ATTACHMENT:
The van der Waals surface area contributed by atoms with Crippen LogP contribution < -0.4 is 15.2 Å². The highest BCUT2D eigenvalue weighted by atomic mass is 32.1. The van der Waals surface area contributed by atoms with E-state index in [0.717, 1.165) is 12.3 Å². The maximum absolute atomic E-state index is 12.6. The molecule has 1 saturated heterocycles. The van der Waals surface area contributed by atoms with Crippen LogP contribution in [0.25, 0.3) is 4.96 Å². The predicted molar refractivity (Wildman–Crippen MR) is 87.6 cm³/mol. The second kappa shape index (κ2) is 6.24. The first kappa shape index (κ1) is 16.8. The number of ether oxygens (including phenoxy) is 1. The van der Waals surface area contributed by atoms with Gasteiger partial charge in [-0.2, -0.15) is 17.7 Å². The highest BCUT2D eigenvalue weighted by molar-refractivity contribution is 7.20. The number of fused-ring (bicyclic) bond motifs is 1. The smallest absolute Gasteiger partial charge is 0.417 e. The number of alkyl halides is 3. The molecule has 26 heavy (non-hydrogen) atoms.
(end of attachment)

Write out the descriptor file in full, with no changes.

The van der Waals surface area contributed by atoms with Crippen LogP contribution < -0.4 is 15.2 Å². The highest BCUT2D eigenvalue weighted by atomic mass is 32.1. The van der Waals surface area contributed by atoms with E-state index in [0.717, 1.165) is 12.3 Å². The maximum absolute atomic E-state index is 12.6. The molecule has 1 saturated heterocycles. The van der Waals surface area contributed by atoms with Crippen LogP contribution in [0.25, 0.3) is 4.96 Å². The predicted molar refractivity (Wildman–Crippen MR) is 87.6 cm³/mol. The second kappa shape index (κ2) is 6.24. The first kappa shape index (κ1) is 16.8. The number of ether oxygens (including phenoxy) is 1. The van der Waals surface area contributed by atoms with Gasteiger partial charge in [-0.2, -0.15) is 17.7 Å². The highest BCUT2D eigenvalue weighted by molar-refractivity contribution is 7.20. The number of fused-ring (bicyclic) bond motifs is 1. The smallest absolute Gasteiger partial charge is 0.417 e. The number of alkyl halides is 3. The molecule has 26 heavy (non-hydrogen) atoms.